One of life’s persistent gotcha’s is the tax consequence of having debt forgiven.
Did you compromise a debt, eliminate it upon foreclosure, or have your creditor simply wipe it out without payment. You may have a tax problem.
The tax code treats the forgiveness of debt as income, even though you never saw a penny of cash.
But there is hope (or a loophole, depending on your perspective).
Exceptions to canceled debt as income
Five exceptions will excuse you from paying taxes on canceled debt.
Insolvency is one.
If you are insolvent, the forgiven debt doesn’t get added to your taxable income.
Bankruptcy is the other big exception. Debt wiped out in bankruptcy does not get added to your taxable income.
The bankruptcy exception often makes bankruptcy superior to debt settlement, and sometimes is itself the driving reason to file a bankruptcy before a foreclosure.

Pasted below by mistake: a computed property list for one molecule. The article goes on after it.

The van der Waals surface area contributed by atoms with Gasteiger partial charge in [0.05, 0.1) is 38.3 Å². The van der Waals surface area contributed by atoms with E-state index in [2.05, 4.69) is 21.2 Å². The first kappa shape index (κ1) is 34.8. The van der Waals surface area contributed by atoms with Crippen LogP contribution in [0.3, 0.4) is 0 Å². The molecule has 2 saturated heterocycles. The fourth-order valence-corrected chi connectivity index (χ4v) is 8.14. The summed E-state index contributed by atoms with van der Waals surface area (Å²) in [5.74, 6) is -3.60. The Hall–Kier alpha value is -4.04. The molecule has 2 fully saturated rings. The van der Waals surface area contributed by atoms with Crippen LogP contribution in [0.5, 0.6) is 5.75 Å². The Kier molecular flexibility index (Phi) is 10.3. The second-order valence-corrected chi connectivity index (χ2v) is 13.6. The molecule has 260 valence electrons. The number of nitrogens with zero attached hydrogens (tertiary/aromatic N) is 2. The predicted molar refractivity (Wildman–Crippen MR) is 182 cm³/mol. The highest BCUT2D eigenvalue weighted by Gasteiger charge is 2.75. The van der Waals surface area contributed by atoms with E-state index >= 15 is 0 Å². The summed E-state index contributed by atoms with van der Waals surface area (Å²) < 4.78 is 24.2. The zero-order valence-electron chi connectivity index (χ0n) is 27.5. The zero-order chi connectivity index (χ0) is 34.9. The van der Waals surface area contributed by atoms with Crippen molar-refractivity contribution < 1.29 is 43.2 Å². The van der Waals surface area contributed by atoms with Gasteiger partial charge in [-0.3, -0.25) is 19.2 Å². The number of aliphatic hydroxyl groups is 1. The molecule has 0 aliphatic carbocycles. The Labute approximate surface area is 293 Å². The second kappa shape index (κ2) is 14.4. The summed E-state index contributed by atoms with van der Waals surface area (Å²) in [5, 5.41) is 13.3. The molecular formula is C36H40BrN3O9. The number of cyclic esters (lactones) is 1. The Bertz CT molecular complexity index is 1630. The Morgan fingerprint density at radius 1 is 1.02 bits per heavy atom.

Are you really insolvent
Like much of the tax code, it isn’t simple to know if you are insolvent for these purposes.
The huge difference between the IRS treatment of your net worth and the way we address insolvency in bankruptcy is that the IRS includes retirement assets in the solvency calculation.
The last time I wrote about cancellation of debt and the possible tax surprise on foreclosure or short sale, I couldn’t lay my hands on the form the IRS provides to calculate insolvency.
IRS publication 4681 contains the worksheet along with an explanation of the application of the principal that, absent an exception, debt canceled without payment is just like cash in the bank for tax purposes.
So, if you got a form 1099 indicating your debt was canceled and it wasn’t a bankruptcy discharge that canceled it, get out the worksheet and see if you were insolvent when the debt was canceled.
If you were insolvent by the IRS reckoning, check the box on Form 982 and submit it with your return.
More on debt forgiveness
- cancelled debts,
- how to handle 1099’s without paying
- tax consequences of foreclosure.
- deductions in your Chapter 13 payments